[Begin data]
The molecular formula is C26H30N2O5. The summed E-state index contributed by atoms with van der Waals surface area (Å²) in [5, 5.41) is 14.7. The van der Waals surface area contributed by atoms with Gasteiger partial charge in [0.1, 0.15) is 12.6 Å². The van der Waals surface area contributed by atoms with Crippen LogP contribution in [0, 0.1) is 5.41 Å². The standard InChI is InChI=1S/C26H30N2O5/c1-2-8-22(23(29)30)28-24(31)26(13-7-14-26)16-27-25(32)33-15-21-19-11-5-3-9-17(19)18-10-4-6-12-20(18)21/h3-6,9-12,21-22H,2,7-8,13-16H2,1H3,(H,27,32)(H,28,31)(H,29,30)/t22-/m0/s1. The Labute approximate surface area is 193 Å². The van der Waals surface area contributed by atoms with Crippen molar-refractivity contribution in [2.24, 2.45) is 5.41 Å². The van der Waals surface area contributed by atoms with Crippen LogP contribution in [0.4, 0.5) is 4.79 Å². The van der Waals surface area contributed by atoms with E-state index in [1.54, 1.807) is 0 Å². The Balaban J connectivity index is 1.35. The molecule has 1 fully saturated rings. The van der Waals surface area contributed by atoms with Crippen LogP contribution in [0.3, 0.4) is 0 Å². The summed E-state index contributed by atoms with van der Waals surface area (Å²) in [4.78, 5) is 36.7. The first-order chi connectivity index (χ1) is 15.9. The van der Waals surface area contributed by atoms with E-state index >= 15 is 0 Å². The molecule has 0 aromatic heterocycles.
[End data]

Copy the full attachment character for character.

The molecular formula is C26H30N2O5. The summed E-state index contributed by atoms with van der Waals surface area (Å²) in [5, 5.41) is 14.7. The van der Waals surface area contributed by atoms with Gasteiger partial charge in [0.1, 0.15) is 12.6 Å². The van der Waals surface area contributed by atoms with Crippen LogP contribution in [0, 0.1) is 5.41 Å². The standard InChI is InChI=1S/C26H30N2O5/c1-2-8-22(23(29)30)28-24(31)26(13-7-14-26)16-27-25(32)33-15-21-19-11-5-3-9-17(19)18-10-4-6-12-20(18)21/h3-6,9-12,21-22H,2,7-8,13-16H2,1H3,(H,27,32)(H,28,31)(H,29,30)/t22-/m0/s1. The Labute approximate surface area is 193 Å². The van der Waals surface area contributed by atoms with Crippen molar-refractivity contribution in [2.24, 2.45) is 5.41 Å². The van der Waals surface area contributed by atoms with Crippen LogP contribution in [0.4, 0.5) is 4.79 Å². The van der Waals surface area contributed by atoms with E-state index in [1.54, 1.807) is 0 Å². The Balaban J connectivity index is 1.35. The molecule has 1 fully saturated rings. The van der Waals surface area contributed by atoms with Crippen LogP contribution in [0.3, 0.4) is 0 Å². The summed E-state index contributed by atoms with van der Waals surface area (Å²) in [4.78, 5) is 36.7. The first-order chi connectivity index (χ1) is 15.9. The van der Waals surface area contributed by atoms with E-state index >= 15 is 0 Å². The molecule has 0 aromatic heterocycles.